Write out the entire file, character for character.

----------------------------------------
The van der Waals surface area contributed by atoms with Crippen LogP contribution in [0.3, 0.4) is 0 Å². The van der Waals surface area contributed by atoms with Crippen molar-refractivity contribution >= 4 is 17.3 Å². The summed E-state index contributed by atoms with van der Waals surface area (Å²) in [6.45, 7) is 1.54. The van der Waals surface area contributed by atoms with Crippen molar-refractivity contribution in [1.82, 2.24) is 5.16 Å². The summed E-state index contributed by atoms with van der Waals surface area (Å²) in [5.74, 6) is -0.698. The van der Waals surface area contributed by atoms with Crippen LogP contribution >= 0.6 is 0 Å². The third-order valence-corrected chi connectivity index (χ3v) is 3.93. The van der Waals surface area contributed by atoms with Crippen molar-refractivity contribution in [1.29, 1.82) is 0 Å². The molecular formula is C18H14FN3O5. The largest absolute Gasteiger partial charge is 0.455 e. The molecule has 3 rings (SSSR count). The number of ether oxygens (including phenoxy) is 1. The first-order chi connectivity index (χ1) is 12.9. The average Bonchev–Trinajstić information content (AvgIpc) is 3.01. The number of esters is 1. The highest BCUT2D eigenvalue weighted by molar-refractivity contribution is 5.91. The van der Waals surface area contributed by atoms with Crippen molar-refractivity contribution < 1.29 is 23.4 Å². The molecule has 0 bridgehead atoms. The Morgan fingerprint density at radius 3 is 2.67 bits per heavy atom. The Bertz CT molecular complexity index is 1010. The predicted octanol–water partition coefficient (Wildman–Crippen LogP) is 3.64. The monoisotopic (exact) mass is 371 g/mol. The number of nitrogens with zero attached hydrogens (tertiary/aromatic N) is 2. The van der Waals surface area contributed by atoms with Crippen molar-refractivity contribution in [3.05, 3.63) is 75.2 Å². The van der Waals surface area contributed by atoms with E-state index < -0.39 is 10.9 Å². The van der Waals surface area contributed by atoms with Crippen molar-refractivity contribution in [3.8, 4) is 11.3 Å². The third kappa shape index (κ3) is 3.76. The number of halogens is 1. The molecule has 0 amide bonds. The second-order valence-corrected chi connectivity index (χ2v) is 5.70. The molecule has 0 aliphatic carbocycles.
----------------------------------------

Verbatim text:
The van der Waals surface area contributed by atoms with Crippen LogP contribution in [0.3, 0.4) is 0 Å². The van der Waals surface area contributed by atoms with Crippen molar-refractivity contribution >= 4 is 17.3 Å². The summed E-state index contributed by atoms with van der Waals surface area (Å²) in [6.45, 7) is 1.54. The van der Waals surface area contributed by atoms with Crippen molar-refractivity contribution in [1.82, 2.24) is 5.16 Å². The summed E-state index contributed by atoms with van der Waals surface area (Å²) in [5.74, 6) is -0.698. The van der Waals surface area contributed by atoms with Crippen LogP contribution >= 0.6 is 0 Å². The third-order valence-corrected chi connectivity index (χ3v) is 3.93. The van der Waals surface area contributed by atoms with Crippen molar-refractivity contribution in [1.29, 1.82) is 0 Å². The molecular formula is C18H14FN3O5. The largest absolute Gasteiger partial charge is 0.455 e. The molecule has 3 rings (SSSR count). The number of ether oxygens (including phenoxy) is 1. The first-order chi connectivity index (χ1) is 12.9. The average Bonchev–Trinajstić information content (AvgIpc) is 3.01. The number of esters is 1. The highest BCUT2D eigenvalue weighted by molar-refractivity contribution is 5.91. The van der Waals surface area contributed by atoms with Crippen molar-refractivity contribution < 1.29 is 23.4 Å². The molecule has 0 bridgehead atoms. The Morgan fingerprint density at radius 3 is 2.67 bits per heavy atom. The Bertz CT molecular complexity index is 1010. The predicted octanol–water partition coefficient (Wildman–Crippen LogP) is 3.64. The monoisotopic (exact) mass is 371 g/mol. The number of nitrogens with zero attached hydrogens (tertiary/aromatic N) is 2. The van der Waals surface area contributed by atoms with Crippen molar-refractivity contribution in [3.05, 3.63) is 75.2 Å². The van der Waals surface area contributed by atoms with E-state index < -0.39 is 10.9 Å². The van der Waals surface area contributed by atoms with Crippen molar-refractivity contribution in [3.8, 4) is 11.3 Å². The third kappa shape index (κ3) is 3.76. The number of halogens is 1. The molecule has 0 amide bonds. The second-order valence-corrected chi connectivity index (χ2v) is 5.70. The molecule has 0 aliphatic carbocycles.